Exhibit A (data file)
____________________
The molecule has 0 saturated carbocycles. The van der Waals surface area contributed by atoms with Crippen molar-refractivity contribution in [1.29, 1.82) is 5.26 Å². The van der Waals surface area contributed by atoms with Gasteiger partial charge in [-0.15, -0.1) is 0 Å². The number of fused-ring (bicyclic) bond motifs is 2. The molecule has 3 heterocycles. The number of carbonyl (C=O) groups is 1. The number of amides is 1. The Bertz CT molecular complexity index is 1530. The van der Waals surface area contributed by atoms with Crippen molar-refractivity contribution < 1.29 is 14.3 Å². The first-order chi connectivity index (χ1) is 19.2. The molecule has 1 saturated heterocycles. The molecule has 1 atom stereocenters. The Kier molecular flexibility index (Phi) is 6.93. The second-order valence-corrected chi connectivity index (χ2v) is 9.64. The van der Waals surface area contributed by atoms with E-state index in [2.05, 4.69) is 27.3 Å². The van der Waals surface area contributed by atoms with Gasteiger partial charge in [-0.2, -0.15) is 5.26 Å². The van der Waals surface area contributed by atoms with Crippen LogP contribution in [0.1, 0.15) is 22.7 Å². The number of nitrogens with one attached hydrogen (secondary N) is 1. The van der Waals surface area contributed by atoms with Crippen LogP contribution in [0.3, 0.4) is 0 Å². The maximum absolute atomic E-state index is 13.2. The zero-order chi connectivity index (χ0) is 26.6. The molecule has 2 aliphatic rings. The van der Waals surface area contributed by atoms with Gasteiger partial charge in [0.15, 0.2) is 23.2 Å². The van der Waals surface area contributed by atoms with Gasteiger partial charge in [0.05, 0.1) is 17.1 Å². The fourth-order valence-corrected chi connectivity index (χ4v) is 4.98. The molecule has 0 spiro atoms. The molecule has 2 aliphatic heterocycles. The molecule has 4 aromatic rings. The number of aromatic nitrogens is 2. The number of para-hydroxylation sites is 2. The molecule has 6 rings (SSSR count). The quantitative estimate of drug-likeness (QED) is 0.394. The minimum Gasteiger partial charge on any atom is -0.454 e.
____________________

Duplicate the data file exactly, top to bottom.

The molecule has 0 saturated carbocycles. The van der Waals surface area contributed by atoms with Crippen molar-refractivity contribution in [1.29, 1.82) is 5.26 Å². The van der Waals surface area contributed by atoms with Gasteiger partial charge in [-0.15, -0.1) is 0 Å². The number of fused-ring (bicyclic) bond motifs is 2. The molecule has 3 heterocycles. The number of carbonyl (C=O) groups is 1. The number of amides is 1. The Bertz CT molecular complexity index is 1530. The van der Waals surface area contributed by atoms with Crippen molar-refractivity contribution < 1.29 is 14.3 Å². The first-order chi connectivity index (χ1) is 19.2. The molecule has 1 saturated heterocycles. The molecule has 1 atom stereocenters. The Kier molecular flexibility index (Phi) is 6.93. The second-order valence-corrected chi connectivity index (χ2v) is 9.64. The van der Waals surface area contributed by atoms with E-state index in [2.05, 4.69) is 27.3 Å². The van der Waals surface area contributed by atoms with Gasteiger partial charge in [-0.2, -0.15) is 5.26 Å². The van der Waals surface area contributed by atoms with Crippen LogP contribution in [0.1, 0.15) is 22.7 Å². The number of nitrogens with one attached hydrogen (secondary N) is 1. The van der Waals surface area contributed by atoms with Crippen LogP contribution in [0.3, 0.4) is 0 Å². The maximum absolute atomic E-state index is 13.2. The zero-order chi connectivity index (χ0) is 26.6. The molecule has 2 aliphatic rings. The van der Waals surface area contributed by atoms with Gasteiger partial charge in [0.15, 0.2) is 23.2 Å². The van der Waals surface area contributed by atoms with Gasteiger partial charge in [0.05, 0.1) is 17.1 Å². The fourth-order valence-corrected chi connectivity index (χ4v) is 4.98. The molecule has 0 spiro atoms. The molecule has 2 aliphatic heterocycles. The molecule has 4 aromatic rings. The number of aromatic nitrogens is 2. The number of para-hydroxylation sites is 2. The molecule has 6 rings (SSSR count). The quantitative estimate of drug-likeness (QED) is 0.394. The minimum Gasteiger partial charge on any atom is -0.454 e.